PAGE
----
The larger cultural impact point here, of course, is one that’s been with us since the twinned births of recorded music and the moving picture. Music is just so goddamn big, too big and too wild to be adequately conveyed by conventional photography, too profoundly stimulative of the imagination to constrain with realism. And so animated cartoons have been a congenial fit with music, from the earliest Silly Symphonies to Fantasia and Yellow Submarine to a-ha; the medium allows for levels of abstraction, expression, and iconography unavailable to conventional representational film, bringing the emotional affect of the song front and center. Figures can stretch, transform, levitate, burst into flame, or crumble to fragments as the feelings of the moment demand. And, of course, cartoons make a perfect vehicle for the larger-than-life personas that musicians like to project — whether we’re talking stylized doppelgangers, or an out-and-out alter ego.

Gorillaz has taken the latter concept about as far as it can go, creating — with music videos and Jamie Hewlett‘s artwork — a faÁ§ade of fiction that never cracks. You’ll never see a Gorillaz video wherein the “real” Damon Albarn comes crashing out of the Paperverse to collapse tearfully in Dan the Automator‘s living room. The Gorillaz characters have a vast and fully-realized backstory, dense enough to encompass a 300-page “biography.” One Eskimo doesn’t aim quite that high. In fact, judging by the website materials, they’ve barely aimed at all — because for the life of me, I can’t imagine who the target is”¦

Little Feather [is] a young woman Native whose tribe has given her a deep sense of joy and compassion for all things . . . She glides through life like a feather on a soft breeze. She loves to dance, to flow, and to move like music. To her, all things have a music of their own and she can dance to both a guitar or a quiet brook with equal joy.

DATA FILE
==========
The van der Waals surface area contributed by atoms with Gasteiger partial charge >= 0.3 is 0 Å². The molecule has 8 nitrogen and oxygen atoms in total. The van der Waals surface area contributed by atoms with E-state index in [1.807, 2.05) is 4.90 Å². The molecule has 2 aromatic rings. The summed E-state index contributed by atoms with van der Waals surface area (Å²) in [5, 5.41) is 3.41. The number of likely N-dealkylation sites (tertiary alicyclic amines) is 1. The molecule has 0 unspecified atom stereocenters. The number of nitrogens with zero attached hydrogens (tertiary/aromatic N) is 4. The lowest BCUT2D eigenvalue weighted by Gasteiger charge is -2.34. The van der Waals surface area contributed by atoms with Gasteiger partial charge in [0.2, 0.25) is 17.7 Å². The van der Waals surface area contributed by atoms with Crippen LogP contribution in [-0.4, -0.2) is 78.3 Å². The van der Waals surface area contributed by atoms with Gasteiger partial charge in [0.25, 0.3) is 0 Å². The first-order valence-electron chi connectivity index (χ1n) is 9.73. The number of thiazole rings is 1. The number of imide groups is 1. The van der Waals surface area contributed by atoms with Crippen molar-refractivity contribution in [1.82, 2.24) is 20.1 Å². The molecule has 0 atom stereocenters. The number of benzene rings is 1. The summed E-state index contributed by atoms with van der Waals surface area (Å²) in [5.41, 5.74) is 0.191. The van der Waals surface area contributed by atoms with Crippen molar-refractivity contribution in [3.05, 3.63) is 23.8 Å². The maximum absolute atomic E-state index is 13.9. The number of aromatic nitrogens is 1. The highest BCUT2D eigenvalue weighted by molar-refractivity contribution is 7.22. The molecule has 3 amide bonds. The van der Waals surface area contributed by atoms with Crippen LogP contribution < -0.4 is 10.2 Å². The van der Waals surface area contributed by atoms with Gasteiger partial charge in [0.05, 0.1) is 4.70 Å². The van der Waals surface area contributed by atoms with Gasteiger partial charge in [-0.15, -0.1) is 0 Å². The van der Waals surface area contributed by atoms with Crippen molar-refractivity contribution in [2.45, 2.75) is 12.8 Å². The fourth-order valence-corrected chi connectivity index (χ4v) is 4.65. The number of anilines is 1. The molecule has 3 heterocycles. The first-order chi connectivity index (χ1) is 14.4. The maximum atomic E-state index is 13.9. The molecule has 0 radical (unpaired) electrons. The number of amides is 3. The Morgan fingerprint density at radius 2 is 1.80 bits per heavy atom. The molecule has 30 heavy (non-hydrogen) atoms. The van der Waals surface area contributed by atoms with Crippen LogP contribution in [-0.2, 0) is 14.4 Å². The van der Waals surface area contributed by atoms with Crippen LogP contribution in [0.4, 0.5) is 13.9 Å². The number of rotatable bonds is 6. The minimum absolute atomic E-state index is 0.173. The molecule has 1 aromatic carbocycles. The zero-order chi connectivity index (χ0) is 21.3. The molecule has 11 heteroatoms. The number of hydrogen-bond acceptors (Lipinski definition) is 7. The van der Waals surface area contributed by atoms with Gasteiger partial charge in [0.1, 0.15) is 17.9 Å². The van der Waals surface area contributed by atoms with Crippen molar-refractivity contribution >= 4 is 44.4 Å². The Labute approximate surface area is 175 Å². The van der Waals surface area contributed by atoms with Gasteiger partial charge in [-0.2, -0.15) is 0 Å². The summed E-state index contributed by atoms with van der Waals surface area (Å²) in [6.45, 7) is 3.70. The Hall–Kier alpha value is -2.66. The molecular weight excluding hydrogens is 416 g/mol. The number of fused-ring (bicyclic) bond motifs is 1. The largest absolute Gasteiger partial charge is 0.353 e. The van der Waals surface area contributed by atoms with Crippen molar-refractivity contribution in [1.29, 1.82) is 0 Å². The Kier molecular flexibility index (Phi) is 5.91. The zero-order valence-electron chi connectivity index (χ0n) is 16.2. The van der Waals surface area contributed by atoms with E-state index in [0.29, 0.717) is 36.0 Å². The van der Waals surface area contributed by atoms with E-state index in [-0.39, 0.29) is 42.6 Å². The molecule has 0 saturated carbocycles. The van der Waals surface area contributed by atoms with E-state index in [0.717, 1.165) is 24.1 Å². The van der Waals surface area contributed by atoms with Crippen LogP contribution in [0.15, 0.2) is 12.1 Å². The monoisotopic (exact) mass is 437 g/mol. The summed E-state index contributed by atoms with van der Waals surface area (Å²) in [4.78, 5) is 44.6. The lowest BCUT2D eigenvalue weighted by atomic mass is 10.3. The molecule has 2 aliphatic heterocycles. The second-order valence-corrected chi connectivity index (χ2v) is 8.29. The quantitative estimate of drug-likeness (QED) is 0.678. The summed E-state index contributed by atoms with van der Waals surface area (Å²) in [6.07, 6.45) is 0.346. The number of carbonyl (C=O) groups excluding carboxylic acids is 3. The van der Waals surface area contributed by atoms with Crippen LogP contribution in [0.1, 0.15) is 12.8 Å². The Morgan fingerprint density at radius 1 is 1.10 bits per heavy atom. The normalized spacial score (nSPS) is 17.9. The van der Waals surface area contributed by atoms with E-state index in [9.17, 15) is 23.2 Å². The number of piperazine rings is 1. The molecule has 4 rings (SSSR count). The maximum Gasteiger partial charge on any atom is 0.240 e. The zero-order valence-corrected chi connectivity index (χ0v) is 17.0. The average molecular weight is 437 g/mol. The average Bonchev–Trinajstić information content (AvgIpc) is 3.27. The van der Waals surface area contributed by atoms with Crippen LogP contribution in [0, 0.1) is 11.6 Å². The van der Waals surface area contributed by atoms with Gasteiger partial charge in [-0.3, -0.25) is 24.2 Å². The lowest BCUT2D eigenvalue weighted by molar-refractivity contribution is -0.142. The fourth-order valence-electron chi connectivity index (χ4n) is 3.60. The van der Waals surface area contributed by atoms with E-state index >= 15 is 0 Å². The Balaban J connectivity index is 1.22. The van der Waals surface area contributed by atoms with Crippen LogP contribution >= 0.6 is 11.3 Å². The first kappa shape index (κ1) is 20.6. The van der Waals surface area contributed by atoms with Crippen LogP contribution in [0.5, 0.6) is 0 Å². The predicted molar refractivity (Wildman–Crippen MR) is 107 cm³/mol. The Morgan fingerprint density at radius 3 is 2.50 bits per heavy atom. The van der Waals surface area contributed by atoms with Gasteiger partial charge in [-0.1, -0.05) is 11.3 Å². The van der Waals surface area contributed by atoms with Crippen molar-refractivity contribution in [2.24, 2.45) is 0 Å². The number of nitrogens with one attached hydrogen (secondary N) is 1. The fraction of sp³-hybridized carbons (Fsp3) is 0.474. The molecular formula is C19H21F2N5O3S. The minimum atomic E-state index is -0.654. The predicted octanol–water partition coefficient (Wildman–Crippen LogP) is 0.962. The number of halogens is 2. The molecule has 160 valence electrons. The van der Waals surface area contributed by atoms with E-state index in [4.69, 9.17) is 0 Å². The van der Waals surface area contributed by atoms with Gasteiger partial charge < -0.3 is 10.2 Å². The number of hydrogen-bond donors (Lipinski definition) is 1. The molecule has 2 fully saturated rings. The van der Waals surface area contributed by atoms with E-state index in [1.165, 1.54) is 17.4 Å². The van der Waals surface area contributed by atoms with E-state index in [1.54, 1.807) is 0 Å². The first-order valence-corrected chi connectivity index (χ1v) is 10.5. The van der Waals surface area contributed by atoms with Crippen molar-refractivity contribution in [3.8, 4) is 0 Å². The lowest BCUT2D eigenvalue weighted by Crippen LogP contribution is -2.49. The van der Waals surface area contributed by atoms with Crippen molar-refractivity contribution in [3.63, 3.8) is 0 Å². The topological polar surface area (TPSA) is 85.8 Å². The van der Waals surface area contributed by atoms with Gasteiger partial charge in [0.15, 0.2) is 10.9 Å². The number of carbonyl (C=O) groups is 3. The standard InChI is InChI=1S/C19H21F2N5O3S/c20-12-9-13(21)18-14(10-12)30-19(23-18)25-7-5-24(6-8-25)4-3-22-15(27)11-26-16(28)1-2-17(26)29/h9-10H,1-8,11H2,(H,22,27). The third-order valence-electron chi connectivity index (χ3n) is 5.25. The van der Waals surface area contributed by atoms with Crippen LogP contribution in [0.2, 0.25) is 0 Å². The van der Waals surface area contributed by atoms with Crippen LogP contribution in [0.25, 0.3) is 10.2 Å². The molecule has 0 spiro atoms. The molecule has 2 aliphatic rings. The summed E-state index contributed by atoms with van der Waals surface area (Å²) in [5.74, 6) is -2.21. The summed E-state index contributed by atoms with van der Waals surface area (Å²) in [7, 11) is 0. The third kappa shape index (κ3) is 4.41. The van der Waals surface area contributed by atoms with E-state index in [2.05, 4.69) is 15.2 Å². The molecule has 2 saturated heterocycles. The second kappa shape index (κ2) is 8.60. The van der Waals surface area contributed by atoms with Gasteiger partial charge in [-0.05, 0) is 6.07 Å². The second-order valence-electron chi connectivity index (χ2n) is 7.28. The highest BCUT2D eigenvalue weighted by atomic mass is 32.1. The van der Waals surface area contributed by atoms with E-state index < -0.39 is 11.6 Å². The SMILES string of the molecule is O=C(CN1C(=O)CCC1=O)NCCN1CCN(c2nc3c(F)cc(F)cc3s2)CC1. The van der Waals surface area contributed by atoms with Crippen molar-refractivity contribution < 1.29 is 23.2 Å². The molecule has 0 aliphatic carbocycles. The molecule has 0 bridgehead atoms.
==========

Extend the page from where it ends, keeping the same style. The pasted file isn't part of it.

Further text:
Also, she loves you berry much.

Frankly, this stuff reads like the back-of-the-box text for My Little Pony; the animation, too, has a sweet, rounded edge, and looks to be pitched to young kids. But the record itself is straight adult contemporary — all Spanish guitar, piano, and polite trip-hop beats. “Simple Day” (download) sums up the One Eskimo sound, with its acoustic instrumentation, mellow and slightly melancholy sound, and concrete, observational lyrics. It’s pleasant and well-crafted, as is the animation. It seems almost a pity to point out that the one really adds nothing to the other. Whereas Gorillaz makes perfect sense because the outlandish bravura of the animation is matched by the gonzo energy of the music, One Eskimo just leaves me scratching my head, wondering what this is and who, exactly, it’s meant to be for — wondering who, precisely, heard this Dido-as a-boy disc and thought it needed the Banana Splits treatment.

One Eskimo is currently touring the States, and I hear they put on a pretty good show; perhaps not coincidentally, when they play live they leave their cartoon selves at home.

About the Author

Jack Feerick

Critic at Large

Jack Feerick — editor, proofreader, freelance know-it-all, and three-time Jeopardy! champion — lives with his family somewhere in upstate New York, where he plays in a rock 'n' roll band and occasionally runs his mouth on local radio. You can listen to more of his work on Soundcloud, if you like.